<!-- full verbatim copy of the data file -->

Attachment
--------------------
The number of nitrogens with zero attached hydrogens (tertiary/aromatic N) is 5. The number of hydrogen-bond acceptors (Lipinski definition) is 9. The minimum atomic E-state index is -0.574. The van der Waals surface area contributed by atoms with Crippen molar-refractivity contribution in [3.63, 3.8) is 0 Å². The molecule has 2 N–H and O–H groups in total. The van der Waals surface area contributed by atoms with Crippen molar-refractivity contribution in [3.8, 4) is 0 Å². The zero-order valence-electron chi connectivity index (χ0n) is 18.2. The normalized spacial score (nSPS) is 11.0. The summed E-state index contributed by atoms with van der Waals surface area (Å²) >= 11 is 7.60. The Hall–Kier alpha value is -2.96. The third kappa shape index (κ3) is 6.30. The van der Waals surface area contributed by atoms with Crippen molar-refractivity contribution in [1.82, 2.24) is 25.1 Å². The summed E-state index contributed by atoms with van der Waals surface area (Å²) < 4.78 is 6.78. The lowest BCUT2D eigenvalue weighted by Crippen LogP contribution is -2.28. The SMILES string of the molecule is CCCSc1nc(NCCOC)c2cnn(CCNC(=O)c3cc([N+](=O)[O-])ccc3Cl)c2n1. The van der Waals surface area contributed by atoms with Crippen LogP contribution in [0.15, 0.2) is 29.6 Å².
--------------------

The number of nitrogens with zero attached hydrogens (tertiary/aromatic N) is 5. The number of hydrogen-bond acceptors (Lipinski definition) is 9. The minimum atomic E-state index is -0.574. The van der Waals surface area contributed by atoms with Crippen molar-refractivity contribution in [3.63, 3.8) is 0 Å². The molecule has 2 N–H and O–H groups in total. The van der Waals surface area contributed by atoms with Crippen molar-refractivity contribution in [3.8, 4) is 0 Å². The zero-order valence-electron chi connectivity index (χ0n) is 18.2. The normalized spacial score (nSPS) is 11.0. The summed E-state index contributed by atoms with van der Waals surface area (Å²) >= 11 is 7.60. The Hall–Kier alpha value is -2.96. The third kappa shape index (κ3) is 6.30. The van der Waals surface area contributed by atoms with Crippen molar-refractivity contribution in [1.82, 2.24) is 25.1 Å². The summed E-state index contributed by atoms with van der Waals surface area (Å²) < 4.78 is 6.78. The lowest BCUT2D eigenvalue weighted by Crippen LogP contribution is -2.28. The SMILES string of the molecule is CCCSc1nc(NCCOC)c2cnn(CCNC(=O)c3cc([N+](=O)[O-])ccc3Cl)c2n1. The van der Waals surface area contributed by atoms with Crippen LogP contribution in [0.15, 0.2) is 29.6 Å².